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Oracle UNIX Monitoring Database Writers with STATSPACK Administration 

Oracle UNIX/Linux Tips by Burleson Consulting

Monitoring the Database Writers with STATSPACK

We can begin our journey by looking at the stats$sysstat table. There are numerous statistics that STATSPACK keeps in this table that provide information about the DBWR behavior.

sql> select distinct name from stats$sysstat where name like ?DBWR%?

DBWR Flush object call found no dirty buffers
DBWR Flush object cross instance calls
DBWR buffers scanned
DBWR checkpoint buffers written
DBWR checkpoint write requests
DBWR checkpoints
DBWR cross instance writes
DBWR free buffers found
DBWR incr. ckpt. write requests
DBWR lru scans
DBWR make free requests
DBWR revisited being-written buffer
DBWR skip hot writes
DBWR summed scan depth
DBWR timeouts
DBWR transaction table writes
DBWR undo block writes

Most of these values are of no interest, but a few of them are quite useful. Let?s look at the functions of some of the useful values:

* DBWR checkpoints?This is the number of checkpoint messages that were sent to the DBWR from Oracle. During checkpoint processing, the log writer hands over to the DBWR a list of modified blocks that are to be written to disk.

* DBWR buffers scanned?This is the number of buffers looked at when scanning for dirty buffers to write to the database. This count includes all inspected buffers, including both dirty and clean buffers.

* Summed dirty queue length?This is the sum of the queue length after every write request has completed.

* Write requests?This is the total number of write requests that were made by Oracle to the database writers.

The main task is determining if the default configuration for the database writers is sufficient for your database. The summed dirty queue length and write requests are the two metrics in STATSPACK that are useful for measuring the efficiency of the DBWR background processes.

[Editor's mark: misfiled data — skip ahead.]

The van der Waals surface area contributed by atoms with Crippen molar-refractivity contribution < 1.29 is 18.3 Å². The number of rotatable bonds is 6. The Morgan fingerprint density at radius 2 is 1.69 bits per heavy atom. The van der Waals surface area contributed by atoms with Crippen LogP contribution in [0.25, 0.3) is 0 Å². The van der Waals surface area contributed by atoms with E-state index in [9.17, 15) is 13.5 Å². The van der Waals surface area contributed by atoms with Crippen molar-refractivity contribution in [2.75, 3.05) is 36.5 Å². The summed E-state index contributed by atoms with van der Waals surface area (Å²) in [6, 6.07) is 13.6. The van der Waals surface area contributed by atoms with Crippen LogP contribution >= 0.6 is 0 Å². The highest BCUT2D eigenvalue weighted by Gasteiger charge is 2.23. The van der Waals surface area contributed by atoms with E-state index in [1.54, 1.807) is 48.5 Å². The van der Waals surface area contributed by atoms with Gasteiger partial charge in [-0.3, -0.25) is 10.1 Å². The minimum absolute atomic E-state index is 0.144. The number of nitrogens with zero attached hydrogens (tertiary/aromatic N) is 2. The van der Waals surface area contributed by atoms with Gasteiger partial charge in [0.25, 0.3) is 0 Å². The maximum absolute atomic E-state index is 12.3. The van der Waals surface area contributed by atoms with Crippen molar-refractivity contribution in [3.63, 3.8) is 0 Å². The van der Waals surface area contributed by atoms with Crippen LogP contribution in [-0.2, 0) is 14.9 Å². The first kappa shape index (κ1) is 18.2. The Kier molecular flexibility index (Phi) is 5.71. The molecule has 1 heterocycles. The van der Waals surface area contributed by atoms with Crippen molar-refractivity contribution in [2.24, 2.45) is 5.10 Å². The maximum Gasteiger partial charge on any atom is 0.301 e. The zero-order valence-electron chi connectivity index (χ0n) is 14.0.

By dividing the summed dirty queue length by the number of write requests, you can get the average length of the queue following the completion of the write.

The following STATSPACK query will measure the dirty queue length for the time period between each snapshot. Any value above 100 indicates a shortage of DBWR processes.

-- Written by Donald K. Burleson   1/25/01

set pages 999;

column c1 heading "Write request length" format 9,999.99
column c2 heading "Write Requests"       format 999,999
column c3 heading "DBWR checkpoints"     format 999,999
column mydate heading 'Yr.  Mo Dy  Hr.'  format a16

select distinct
   to_char(snap_time,'yyyy-mm-dd HH24') mydate,
   a.value/b.value                      c1,
   b.value                              c2,
   c.value                              c3
   stats$sysstat  a,
   stats$sysstat  b,
   stats$sysstat  c,
   stats$snapshot sn
   sn.snap_id = a.snap_id
   sn.snap_id = b.snap_id
   sn.snap_id = c.snap_id
and = 'summed dirty queue length'
and = 'write requests'
and = 'DBWR checkpoints'
   a.value > 0
   b.value > 0
   a.value/b.value > 3

Here is the output from this report. Here we see that the average queue length is quite small, ranging from 2 to 5. According to Oracle, you should only become concerned if the average queue length after writes is more than 50 blocks.

Yr.  Mo Dy  Hr.  Write request length Write Requests DBWR checkpoints
---------------- -------------------- -------------- ----------------
2000-12-25 01                    4.71         20,103           44,016